Golfers making marks on the links with business associates

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Published: November 28,2005

Fore! As golfing has increased in popularity, so has the appeal of doing business on the golf course.

“I’d much rather spend four hours on the golf course with a client than 30 minutes in the boardroom,” said Nancy Branton, account vice president of UBS Financial Services and president of Steel Magnolias chapter of the Executive Women’s Golf Association.

Chris Jester, head golf professional at Old Waverly Golf Club in West Point, said corporate golf activity has increased steadily over the years as more business folks have taken up the game for networking opportunities and exercise.

“We probably host 20 or 30 corporate golf outings a year,” he said. “But the days of corporations coming in and renting the golf course are pretty much over. They’re under such a magnifying glass these days, concerning expenses and entertaining, that most employees have to pay for themselves.”

Rosemary Prisock, director of hospitality at Old Waverly Golf Club, said corporations often schedule golf outings during multi-day meetings. “Typically, they’ll hold meetings, play some golf, stay overnight in our corporate cottages, and do it again the next day,” she said.

The Mississippi Development Authority (MDA) recently reported that sales at Mississippi public golf courses — rounds of golf and dollars spent in pro shops — had increased 48% over the previous year.

“There’s no way to break it down to corporate golf, but I’ve got to think that increase correlates to the overall increase,” said Janet Leach, manager of sports development for MDA tourism. “Most corporate meetings that come through the tourism division’s office include a golf outing.”

John Cox, head golf professional at Canebrake Country Club in Hattiesburg, said he’s noticed at least 50 members have expanded their golfing to mix business with play on a regular basis.

“We’d probably have more corporate golf outings, but we’ve had to limit non-member players since we went private January 1,” he said.

Carol Smith, official packager for the Magnolia Golf Trail, said individuals often book golf packages for foursomes and groups of eight or 12.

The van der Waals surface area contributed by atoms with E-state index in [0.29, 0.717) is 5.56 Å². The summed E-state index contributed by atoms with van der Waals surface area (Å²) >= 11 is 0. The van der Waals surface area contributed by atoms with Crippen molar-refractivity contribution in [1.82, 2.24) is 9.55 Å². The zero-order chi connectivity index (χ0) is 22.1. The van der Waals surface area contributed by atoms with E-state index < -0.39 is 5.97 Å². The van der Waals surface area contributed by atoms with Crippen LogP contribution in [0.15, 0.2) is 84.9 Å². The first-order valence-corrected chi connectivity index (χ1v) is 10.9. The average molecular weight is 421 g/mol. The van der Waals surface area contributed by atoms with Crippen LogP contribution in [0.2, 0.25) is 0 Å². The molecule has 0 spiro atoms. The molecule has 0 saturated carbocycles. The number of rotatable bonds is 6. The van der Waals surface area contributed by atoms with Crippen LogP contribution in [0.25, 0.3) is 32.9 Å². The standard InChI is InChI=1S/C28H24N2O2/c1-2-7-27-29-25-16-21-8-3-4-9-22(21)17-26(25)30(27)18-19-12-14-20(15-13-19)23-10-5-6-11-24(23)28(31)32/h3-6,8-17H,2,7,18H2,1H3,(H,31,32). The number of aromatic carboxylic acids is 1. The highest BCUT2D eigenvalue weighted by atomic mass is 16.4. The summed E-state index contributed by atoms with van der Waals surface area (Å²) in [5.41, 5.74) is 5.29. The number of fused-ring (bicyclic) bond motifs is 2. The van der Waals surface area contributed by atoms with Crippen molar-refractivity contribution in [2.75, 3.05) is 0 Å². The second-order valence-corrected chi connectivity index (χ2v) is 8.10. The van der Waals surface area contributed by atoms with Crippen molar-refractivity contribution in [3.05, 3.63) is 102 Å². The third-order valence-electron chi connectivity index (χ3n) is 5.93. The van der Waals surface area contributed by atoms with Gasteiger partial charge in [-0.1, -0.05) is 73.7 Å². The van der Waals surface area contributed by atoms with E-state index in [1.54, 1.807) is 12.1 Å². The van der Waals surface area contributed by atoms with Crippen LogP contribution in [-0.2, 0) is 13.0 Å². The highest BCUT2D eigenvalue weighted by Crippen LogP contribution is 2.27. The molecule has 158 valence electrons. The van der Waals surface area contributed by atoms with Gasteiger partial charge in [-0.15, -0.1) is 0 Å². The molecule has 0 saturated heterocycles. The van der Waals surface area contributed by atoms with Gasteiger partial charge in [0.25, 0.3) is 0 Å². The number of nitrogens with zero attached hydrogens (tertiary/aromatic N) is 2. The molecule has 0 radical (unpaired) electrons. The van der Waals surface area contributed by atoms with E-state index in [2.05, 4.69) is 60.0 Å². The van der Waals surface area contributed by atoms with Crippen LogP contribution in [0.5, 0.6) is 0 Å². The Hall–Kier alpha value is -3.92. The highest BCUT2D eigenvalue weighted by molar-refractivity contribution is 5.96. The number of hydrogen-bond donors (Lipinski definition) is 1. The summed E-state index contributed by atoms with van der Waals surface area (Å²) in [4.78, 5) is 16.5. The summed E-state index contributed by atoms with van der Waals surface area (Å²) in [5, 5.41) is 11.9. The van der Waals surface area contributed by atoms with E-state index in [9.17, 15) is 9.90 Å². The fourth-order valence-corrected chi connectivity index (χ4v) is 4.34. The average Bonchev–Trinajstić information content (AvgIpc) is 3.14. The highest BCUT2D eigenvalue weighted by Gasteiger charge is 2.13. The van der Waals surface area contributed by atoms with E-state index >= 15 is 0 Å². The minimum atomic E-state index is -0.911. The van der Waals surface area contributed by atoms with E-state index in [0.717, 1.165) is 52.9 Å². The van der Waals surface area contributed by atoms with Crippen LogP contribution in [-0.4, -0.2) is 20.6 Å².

“I can only assume that most of it involves business associates playing golf together,” she said.

Even though 75% of the Magnolia Golf Trail’s market involved Mississippi Gulf Coast golf courses, there hasn’t been a noticeable drop in interest since Hurricane Katrina devastated south Mississippi on Aug. 29.

“We’ve shifted our focus for now to Hattiesburg, Jackson, Tunica and a little bit in Tupelo,” she said. “We’ve found that people like to stay in Vicksburg and drive into Jackson for golf.”

Since the Steel Magnolia chapter was founded in 1999, membership has grown to nearly 100, primarily because “of the networking opportunities that men have seen on the golf course for many, many years,” said Branton.

“Golf gives us a chance to get to know each other in a less constricted environment,” she said. “With all of us being professional women, we’ve developed a strong loyalty and referral base. Time management is so important that golf represents a way to get a break from the office. In the four hours it takes to play a round, you’ve got someone’s complete attention.”

Charitable golf events have also risen in popularity, producing greater revenues for worthy causes. Every May, Old Waverly Golf Club hosts the annual Catch-A-Dream Tournament, sponsored in part by West Point-based Mossy Oak, a company that “brings a lot of people to the table,” noted Prisock.

This year, the Steel Magnolias chapter raised more than $30,000 for the Susan G. Komen Breast Cancer Foundation through its annual golf tournament.

“The event gives us a chance to work with the community, with each other, and continue to build friendships that make for good strong business relationships,” said Branton.

The granddaddy of all golf charity events in the state, Century Club Charities, a not-for-profit corporation that conducts the Southern Farm Bureau Classic, has raised nearly $4 million for worthy charities since 1968.

“Since its beginning, the tournament has had a positive impact on the state in terms of tourism and economic stimulation,” Southern Farm Bureau executive Gerald Garnett said in 1999, the year the company took over title sponsorship. “Most rewarding, though, is the effect it has had on Century Club Charities to continue its work in the state.”

Contact MBJ contributing writer Lynne W. Jeter at lwjeter@yahoo.com.

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